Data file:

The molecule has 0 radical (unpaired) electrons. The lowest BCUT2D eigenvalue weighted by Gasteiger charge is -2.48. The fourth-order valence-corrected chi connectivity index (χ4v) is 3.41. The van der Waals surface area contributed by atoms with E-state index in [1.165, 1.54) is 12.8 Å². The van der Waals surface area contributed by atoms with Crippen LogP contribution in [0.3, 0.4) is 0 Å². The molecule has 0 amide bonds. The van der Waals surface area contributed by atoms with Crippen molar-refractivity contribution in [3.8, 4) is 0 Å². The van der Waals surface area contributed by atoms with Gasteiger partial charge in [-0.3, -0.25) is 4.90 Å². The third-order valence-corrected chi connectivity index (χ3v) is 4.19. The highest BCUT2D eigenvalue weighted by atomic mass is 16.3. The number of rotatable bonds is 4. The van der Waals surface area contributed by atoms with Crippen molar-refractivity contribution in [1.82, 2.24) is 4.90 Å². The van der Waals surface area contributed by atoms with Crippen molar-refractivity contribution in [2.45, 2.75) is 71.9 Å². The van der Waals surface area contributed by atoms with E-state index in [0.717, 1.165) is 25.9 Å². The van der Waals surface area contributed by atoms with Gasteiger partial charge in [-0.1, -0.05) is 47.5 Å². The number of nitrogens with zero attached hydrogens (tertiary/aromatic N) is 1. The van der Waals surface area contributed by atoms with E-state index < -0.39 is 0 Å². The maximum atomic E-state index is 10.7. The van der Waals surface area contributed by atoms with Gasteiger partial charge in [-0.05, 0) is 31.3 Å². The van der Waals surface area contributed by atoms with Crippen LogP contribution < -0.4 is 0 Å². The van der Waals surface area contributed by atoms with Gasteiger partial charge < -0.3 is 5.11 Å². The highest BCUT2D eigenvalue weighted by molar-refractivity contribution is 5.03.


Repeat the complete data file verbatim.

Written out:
The molecule has 0 radical (unpaired) electrons. The lowest BCUT2D eigenvalue weighted by Gasteiger charge is -2.48. The fourth-order valence-corrected chi connectivity index (χ4v) is 3.41. The van der Waals surface area contributed by atoms with E-state index in [1.165, 1.54) is 12.8 Å². The van der Waals surface area contributed by atoms with Crippen LogP contribution in [0.3, 0.4) is 0 Å². The molecule has 0 amide bonds. The van der Waals surface area contributed by atoms with Crippen molar-refractivity contribution in [3.8, 4) is 0 Å². The van der Waals surface area contributed by atoms with Gasteiger partial charge in [-0.3, -0.25) is 4.90 Å². The third-order valence-corrected chi connectivity index (χ3v) is 4.19. The highest BCUT2D eigenvalue weighted by atomic mass is 16.3. The number of rotatable bonds is 4. The van der Waals surface area contributed by atoms with Crippen molar-refractivity contribution in [1.82, 2.24) is 4.90 Å². The van der Waals surface area contributed by atoms with Crippen molar-refractivity contribution in [2.45, 2.75) is 71.9 Å². The van der Waals surface area contributed by atoms with E-state index in [0.717, 1.165) is 25.9 Å². The van der Waals surface area contributed by atoms with Gasteiger partial charge in [-0.1, -0.05) is 47.5 Å². The number of nitrogens with zero attached hydrogens (tertiary/aromatic N) is 1. The van der Waals surface area contributed by atoms with E-state index < -0.39 is 0 Å². The maximum atomic E-state index is 10.7. The van der Waals surface area contributed by atoms with Gasteiger partial charge in [-0.05, 0) is 31.3 Å². The van der Waals surface area contributed by atoms with Crippen LogP contribution < -0.4 is 0 Å². The van der Waals surface area contributed by atoms with Gasteiger partial charge < -0.3 is 5.11 Å². The highest BCUT2D eigenvalue weighted by molar-refractivity contribution is 5.03.